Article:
• For each aggregator, the total number of times a specific child process name occurs is counted as a target field (for example cmd.exe), using field name
  • We trigger an outlier in case the spawned process occurs in less than 1% of the average count (for example: in case cmd.exe is observed only once being spawned from adobe.exe, and the average number of observations of all spawned processes by adobe.exe is 200, then cmd.exe will be spotted as an outlier, as 1 < 1% of 200).

Running ee-outliers

Next, we ran this specific use-case using ee-outliers over the last 7 days of events in our test-environment, featuring around 50 workstations and 632.788 total process execution events (the result of the “es_query_filter” argument we defined in our use case).

Screen Shot 2018-12-21 at 16.05.41

After running ee-outliers, it’s time to analyze the results!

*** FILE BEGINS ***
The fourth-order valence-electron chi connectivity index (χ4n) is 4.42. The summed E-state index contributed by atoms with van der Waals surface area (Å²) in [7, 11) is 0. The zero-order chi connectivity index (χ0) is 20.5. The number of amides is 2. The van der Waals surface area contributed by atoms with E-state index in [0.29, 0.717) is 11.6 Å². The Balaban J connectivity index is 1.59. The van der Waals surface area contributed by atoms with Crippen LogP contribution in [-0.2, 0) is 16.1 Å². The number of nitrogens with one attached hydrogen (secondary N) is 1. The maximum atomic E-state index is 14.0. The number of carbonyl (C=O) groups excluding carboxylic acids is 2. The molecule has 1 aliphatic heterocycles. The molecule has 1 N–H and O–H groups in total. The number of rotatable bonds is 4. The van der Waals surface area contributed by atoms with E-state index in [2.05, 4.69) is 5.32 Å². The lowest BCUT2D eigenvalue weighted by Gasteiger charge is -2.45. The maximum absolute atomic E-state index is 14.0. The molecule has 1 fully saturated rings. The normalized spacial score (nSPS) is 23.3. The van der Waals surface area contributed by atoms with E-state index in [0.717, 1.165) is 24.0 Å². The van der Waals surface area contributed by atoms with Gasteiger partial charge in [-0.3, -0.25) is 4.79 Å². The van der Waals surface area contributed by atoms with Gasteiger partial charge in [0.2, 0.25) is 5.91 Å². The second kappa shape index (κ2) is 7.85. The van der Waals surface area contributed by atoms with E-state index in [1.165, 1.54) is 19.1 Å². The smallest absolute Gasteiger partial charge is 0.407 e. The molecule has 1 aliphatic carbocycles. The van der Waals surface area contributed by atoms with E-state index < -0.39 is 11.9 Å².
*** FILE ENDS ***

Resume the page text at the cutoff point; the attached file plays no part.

Analyzing the results

The first thing we do is plot the outlier events in a histogram. ee-outliers also adds a confidence parameter to each outlier, which gives an indication on how far the event diverts from other events handled by the use case.

Screen Shot 2018-12-21 at 14.44.20


We notice a total of 94 outlier over the last 7 days, out of approximately 600.000 events. This means that about 0,015% of all process events are outliers – sounds like a manageable amount to manually investigate! However, to get to this result, we did add the following lines to the whitelist section in the outliers configuration file, in order to avoid lots of false positives:

rare_child_svchost=^.*rare child process .* for svchost\.exe.*$
rare_child_services=^.*rare child process .* for services\.exe.*$

The resulting outlier summaries generated by ee-outliers are given below:

Screen Shot 2018-12-21 at 15.44.39

Let’s look at a few of the outliers and investigate them.

rare child process cmd.exe for chrome.exe
This one immediately caught our attention! Why would chrome spawn a command shell? Looking into more details in the tagged event, we notice the following command is being executed:

C:\windows\system32\cmd.exe /d /c 
chrome-extension://aomjjhallfgjeglCENSORED/ --parent-window=0 
< \\.\pipe\ >